Static Magnetic Field therapy is defined as “the use of magnets of varying sizes and strengths placed on the body to relieve pain and treat disorder”. The theory seems relatively simple. SMF therapy uses a static magnet, meaning the magnetic field of the metal, alloy, or “natural magnet” lodestone does not change (http://www.cancer.org/docroot/ETO/content/ETO_5_3X_Magnetic_Therapy.asp?sitearea=ETO).  When the magnet is placed directly over the area of pain, the negative magnetic field released by the magnet or bracelet affects the movement of ions through cell membranes, changing the activation of nerve fibers to decrease nerve impulses and lessen the feeling of pain in the body (http://library.thinkquest.org/24206/magnetic-field-therapy.html, Cepeda, 2007).  The Phion company’s patented “phild process” “aligns the bio-electricity within titanium” and counteracts the effects on the body’s “bioelectrical currents,” which are “disrupted by electrical equipment, cellular phones, stress, fatigue and injury.” The titanium “normalizes” the currents within the body’s cells (http://www.phitennz.com). The results, however, are not always immediate. AYCS Enterprises, a “jewellery” and gift company located in Malaysia, states that their magnetic products can take up to four weeks to take an effect on the body, and must be worn constantly until the pain has subsided (http://aycsenterprise.com/magneticEdu.aspx).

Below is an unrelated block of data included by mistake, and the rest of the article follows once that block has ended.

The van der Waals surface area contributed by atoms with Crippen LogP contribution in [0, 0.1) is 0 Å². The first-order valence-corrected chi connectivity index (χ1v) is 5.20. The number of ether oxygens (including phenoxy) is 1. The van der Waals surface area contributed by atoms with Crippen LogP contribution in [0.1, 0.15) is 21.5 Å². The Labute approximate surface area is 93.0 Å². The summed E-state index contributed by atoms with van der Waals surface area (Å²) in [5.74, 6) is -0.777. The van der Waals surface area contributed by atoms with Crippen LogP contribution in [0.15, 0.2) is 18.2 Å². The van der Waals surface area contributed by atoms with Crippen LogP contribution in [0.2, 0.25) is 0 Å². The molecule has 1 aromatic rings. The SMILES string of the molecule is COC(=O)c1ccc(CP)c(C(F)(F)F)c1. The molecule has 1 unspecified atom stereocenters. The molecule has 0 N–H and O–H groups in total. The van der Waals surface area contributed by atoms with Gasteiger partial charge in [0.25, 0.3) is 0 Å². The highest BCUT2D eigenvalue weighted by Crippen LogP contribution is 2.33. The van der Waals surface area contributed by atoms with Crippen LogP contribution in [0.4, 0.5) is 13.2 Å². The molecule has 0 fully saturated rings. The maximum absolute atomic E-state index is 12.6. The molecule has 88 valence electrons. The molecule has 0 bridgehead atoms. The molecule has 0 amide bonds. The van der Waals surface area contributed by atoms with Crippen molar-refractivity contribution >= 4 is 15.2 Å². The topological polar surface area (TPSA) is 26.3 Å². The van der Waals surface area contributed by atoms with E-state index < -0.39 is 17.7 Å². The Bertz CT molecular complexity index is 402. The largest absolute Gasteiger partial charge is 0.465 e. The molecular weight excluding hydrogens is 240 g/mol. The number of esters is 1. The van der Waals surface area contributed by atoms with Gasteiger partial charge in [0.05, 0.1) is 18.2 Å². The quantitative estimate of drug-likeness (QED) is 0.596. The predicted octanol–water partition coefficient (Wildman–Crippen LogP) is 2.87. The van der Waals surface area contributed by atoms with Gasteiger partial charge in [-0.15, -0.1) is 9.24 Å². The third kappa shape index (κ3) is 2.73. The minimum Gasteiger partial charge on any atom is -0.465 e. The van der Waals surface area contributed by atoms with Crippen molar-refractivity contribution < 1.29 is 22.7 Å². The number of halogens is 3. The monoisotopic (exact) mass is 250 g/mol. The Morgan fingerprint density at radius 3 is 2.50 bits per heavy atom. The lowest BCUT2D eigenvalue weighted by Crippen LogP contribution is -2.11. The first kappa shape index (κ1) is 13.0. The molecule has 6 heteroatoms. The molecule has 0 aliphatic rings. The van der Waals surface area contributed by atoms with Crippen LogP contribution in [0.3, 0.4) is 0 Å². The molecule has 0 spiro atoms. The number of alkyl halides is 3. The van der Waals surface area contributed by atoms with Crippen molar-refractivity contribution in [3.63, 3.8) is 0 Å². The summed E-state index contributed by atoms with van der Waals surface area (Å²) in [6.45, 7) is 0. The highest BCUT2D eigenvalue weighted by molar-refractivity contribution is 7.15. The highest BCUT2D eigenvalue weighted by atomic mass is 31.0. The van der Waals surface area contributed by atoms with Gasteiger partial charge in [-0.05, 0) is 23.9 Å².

Testimonials and Claims

SMF therapy has witnessed an explosion in use in the sports industry. Athletes of all levels – from professionals to little league players in every neighborhood in the country – are ordering up products made by Phion, Trion Z, and Q-Ray to relieve sports-related aches and pains, subsequently improving their performance. Athletes like Joe Beckett of the Boston Red Sox and Lleyton Hewitt, a professional tennis player, claim they use Phiton products every time they compete to enhance their performance (http://www.phitenusa.com/t-technology.aspx). Testimonials on the companies’ websites claim miraculous cures of pain:

 

"I haven't missed a day of golf in three years. I couldn't play golf without wearing magnets, I guarantee you!" ~ Jim Colbert, Professional Golfer, Senior PGA Tour  (www.magnetictherapysales.com/testimonials.htm).

 

 

I had a very sore wrist which was the reason I bought the bracelets.  I could not hold a 1.7 litre kettle without my wrist collapsing from the pain.  I only wore the bracelet for the week end as I lent it to my colleague […] Although I only wore the bracelet one week end, my wrist has not hurt since and for some unknown reason my left wrist does not hurt anymore either. ~ Christel Webb (http://www.phitennz.com/index.pasp?pageid=7)

 

 

Clinical Evaluations and Evidence of Effectiveness

Edward A. Collacott, MD, conducted a pilot study researching bipolar magnet therapy for patients with chronic back pain (2000). This study took place over the course of a year and was a double-blind, randomized, placebo-control trial. After treating each patient with real and fake magnets on alternate weeks, it was concluded that the application of magnets had no statistically significant effect on chronic lower back pain. Based on this study, where each patient was subjected to both types of magnet, one can see that these magnetic “therapies” do not effectively control pain. (Collacott, 2000). However, since this was a pilot study, further studies are required to fully prove or disprove the usefulness of magnets as a therapy device for pain.